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Gov. Kasich On The State Of The Republican Party


I'm Scott Simon. President Abraham Lincoln signed the act to encourage immigration on July 4, 1864. Lincoln had battled opponents of immigration who called themselves the American and Know-Nothing Party because they urged supporters not to answer questions from officials since he'd been an Illinois state senator. That is the political party which in many ways first opened the doors of the U.S. to immigrants now becoming an anti-immigration party. We turn now to John Kasich, the Republican governor of Ohio, who, of course, ran against Donald Trump in the 2016 primaries and did not endorse him in the general election. The governor joins us from Columbus. Governor, thanks so much for being with us.

JOHN KASICH: Thank you, Scott.

SIMON: Is the party of Lincoln now the party of Donald Trump?

KASICH: I think that's kind of hard to say. It seems as though the people who identify with a political party really consolidate behind a president. Does that mean that that is now the definition of the party? I don't really think so. You know, obviously, when he has enormous support - you know, when he takes strong positions, they may go along. But if you were to take just this immigration debate - the family separation - as kind of almost dark humor, somebody was saying, well, Republicans support it by 58 percent. And I said, well, I'm surprised it wasn't 85 percent because we've become so tribal in both parties. I mean, who is the definition? I think my definition's been fairly traditional.

SIMON: Do you believe Republicans should share what seems to be the president's anxiety and even hostility about immigration?

KASICH: No, I don't. I mean, look. Immigration to me is something that strengthens a country brings new ideas. It brings energy. Now, we ought to be able to control our borders. We don't want to have open borders where anybody just comes in any more than you want somebody just to come into your home without having to knock. But yet, the idea that somehow people that want to come here are going to damage the country, I completely and totally reject. Now, the problem we're seeing on the border, to me, is a humanitarian crisis. What a leader needs to do is to put all hands on deck. You forget politics. You think about the humanity of it. And then you drive a policy.

SIMON: You've disagreed with President Trump on a slew of issues. Should some big-name Republicans challenge him in the 2020 primaries?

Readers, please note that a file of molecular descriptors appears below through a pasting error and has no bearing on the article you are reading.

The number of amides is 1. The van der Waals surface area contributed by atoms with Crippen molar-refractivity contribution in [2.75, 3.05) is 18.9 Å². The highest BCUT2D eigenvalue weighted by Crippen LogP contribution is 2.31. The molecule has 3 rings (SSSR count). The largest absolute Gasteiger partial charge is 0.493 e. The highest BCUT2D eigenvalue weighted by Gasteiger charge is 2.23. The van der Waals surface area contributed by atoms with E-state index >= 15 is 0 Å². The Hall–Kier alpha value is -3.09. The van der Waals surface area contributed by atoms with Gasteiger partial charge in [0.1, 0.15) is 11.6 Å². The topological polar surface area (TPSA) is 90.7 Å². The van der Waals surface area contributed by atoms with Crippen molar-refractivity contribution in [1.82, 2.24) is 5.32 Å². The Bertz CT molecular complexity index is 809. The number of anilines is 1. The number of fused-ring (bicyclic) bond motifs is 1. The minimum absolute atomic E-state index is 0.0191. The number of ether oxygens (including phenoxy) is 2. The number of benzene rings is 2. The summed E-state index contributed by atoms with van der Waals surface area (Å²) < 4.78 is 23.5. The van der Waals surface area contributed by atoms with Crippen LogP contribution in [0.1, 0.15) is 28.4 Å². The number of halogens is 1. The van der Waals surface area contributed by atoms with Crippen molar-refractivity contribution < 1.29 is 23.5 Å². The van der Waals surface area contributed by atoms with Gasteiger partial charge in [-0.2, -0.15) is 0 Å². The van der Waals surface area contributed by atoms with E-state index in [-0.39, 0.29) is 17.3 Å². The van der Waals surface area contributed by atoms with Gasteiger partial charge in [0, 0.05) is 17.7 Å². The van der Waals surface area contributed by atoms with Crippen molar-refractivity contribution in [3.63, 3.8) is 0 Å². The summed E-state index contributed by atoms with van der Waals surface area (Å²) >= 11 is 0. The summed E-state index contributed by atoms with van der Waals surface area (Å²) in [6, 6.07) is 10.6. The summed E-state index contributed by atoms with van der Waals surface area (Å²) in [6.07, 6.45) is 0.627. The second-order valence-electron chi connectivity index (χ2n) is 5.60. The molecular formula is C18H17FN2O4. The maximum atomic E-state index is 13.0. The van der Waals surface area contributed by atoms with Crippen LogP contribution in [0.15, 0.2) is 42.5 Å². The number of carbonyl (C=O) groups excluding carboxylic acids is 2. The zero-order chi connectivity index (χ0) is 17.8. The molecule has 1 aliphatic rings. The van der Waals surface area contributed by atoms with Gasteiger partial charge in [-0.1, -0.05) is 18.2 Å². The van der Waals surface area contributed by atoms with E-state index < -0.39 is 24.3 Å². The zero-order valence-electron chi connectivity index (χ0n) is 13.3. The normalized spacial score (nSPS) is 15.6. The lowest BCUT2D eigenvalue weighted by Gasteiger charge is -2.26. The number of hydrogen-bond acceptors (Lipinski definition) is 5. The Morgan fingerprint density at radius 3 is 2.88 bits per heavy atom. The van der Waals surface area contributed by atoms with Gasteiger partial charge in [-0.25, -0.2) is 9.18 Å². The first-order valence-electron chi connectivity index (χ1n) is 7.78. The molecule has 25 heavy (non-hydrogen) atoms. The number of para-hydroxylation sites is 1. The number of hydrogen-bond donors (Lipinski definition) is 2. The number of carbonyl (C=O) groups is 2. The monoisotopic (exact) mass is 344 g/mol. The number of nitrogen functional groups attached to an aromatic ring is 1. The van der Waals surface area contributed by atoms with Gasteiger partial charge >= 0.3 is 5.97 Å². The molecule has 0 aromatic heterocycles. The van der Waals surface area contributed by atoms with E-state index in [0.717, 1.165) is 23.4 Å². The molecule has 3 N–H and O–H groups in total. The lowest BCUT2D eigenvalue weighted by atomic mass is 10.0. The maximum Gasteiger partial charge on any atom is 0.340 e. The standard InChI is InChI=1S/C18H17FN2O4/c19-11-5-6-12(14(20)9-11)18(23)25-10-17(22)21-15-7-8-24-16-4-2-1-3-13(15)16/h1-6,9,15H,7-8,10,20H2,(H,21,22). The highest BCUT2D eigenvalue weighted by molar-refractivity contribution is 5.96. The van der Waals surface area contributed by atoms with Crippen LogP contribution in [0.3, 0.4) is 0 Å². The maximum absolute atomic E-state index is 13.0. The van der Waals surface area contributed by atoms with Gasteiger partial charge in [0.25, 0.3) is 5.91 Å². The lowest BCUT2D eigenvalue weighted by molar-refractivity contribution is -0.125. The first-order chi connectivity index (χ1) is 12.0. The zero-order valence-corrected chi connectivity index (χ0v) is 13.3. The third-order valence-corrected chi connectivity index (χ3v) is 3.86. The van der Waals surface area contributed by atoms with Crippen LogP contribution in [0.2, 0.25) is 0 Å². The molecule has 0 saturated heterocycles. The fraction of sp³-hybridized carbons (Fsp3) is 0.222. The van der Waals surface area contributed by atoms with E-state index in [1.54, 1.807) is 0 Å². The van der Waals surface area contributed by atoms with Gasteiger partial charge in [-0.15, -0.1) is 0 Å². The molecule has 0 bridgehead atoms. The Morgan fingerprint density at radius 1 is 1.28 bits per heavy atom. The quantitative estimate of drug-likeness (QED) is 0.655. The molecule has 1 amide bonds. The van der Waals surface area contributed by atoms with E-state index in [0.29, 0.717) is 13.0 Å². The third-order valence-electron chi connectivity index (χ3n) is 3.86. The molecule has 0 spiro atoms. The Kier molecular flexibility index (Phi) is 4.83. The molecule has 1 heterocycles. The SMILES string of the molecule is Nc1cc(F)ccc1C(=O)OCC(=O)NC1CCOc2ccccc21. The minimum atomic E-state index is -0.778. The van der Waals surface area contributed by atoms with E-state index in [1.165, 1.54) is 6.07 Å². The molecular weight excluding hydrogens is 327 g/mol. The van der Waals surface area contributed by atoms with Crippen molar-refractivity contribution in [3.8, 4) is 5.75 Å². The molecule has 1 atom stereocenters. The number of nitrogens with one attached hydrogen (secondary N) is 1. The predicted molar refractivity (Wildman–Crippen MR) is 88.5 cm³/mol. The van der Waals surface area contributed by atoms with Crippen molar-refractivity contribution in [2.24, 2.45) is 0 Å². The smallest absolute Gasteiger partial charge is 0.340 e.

KASICH: It's too early to talk about that. You know, that's - I haven't decided what I'm going to do. All of my options are on the table.

SIMON: I was trying to be subtle when I rose the question.

KASICH: Oh, well, I don't know what I'm going to do. I mean, I have six months left in my term. And Scott, at the beginning of this, you know, you were asking about what is the definition of the Republican Party - or what is their philosophy? To me, it's pretty simple. You know, you want to keep taxes as low as you can. You want regulations - not just repeal everything but have common sense. You want to make sure that when you think about that job creation's our greatest moral imperative - but you also want to think about the fact that success and prosperity and opportunity should be for everyone from the top all the way down to the bottom. Name-calling, divisions, disunity, favoring one group over another - to me, it's just not the way you lead.

SIMON: Now, President Trump would take credit for certainly lowering taxes and also for creating a lot of jobs.

KASICH: Well, look. First of all, politicians don't create jobs. You want to create an environment where people who have the wherewithal to do it do it. Now, is it better that we've lowered the corporate taxes? Is it better that people who have companies in Europe can operate more effectively? Yeah, I think that's good. So yeah, we can give some credit to the president and the Congress. And I'm not here to be a Johnny-one-note - you know, everything they do is wrong. Some things they do is right. But when they're right, I need to praise them. But when I think they're off-base, you know, as a public official, I think that I can have the space to criticize.

SIMON: What would you say to the 58 percent of Republicans who, according to a couple of polls, support the president on immigration?

KASICH: Well, you know, that's always a - if I went to somebody's door who was one of the 58 percent, and I said, do you really want to separate the children from Mom and Dad, I don't think I'd find most people - now, what they will say is, well, they need to abide by the law. OK. But they don't understand sometimes that there are drug lords or gangs that want to kill them, and they're trying to get here hopefully to seek asylum. And when they should - when they understand that there ought to be a process whereby we hear - if the threats against them are real and practical, then they ought to be able to be admitted. I don't think most people understand that.

SIMON: Can you tell us that in a year from now you won't be an independent?

KASICH: Well, I'm a Republican. And I'm still hopeful that I can pull the party. And I believe that my brand of conservatism - of Republicanism works. I mean, I ran for re-election in this state and in a state that has always been very close. And I won 86 out of 88 counties. It's just - we may just be in a temporary situation. And I'm a patient man, and we'll see what happens.

SIMON: Governor John Kasich of Ohio, thanks so much.

KASICH: God bless you and everybody listening. We love what you do. Transcript provided by NPR, Copyright NPR.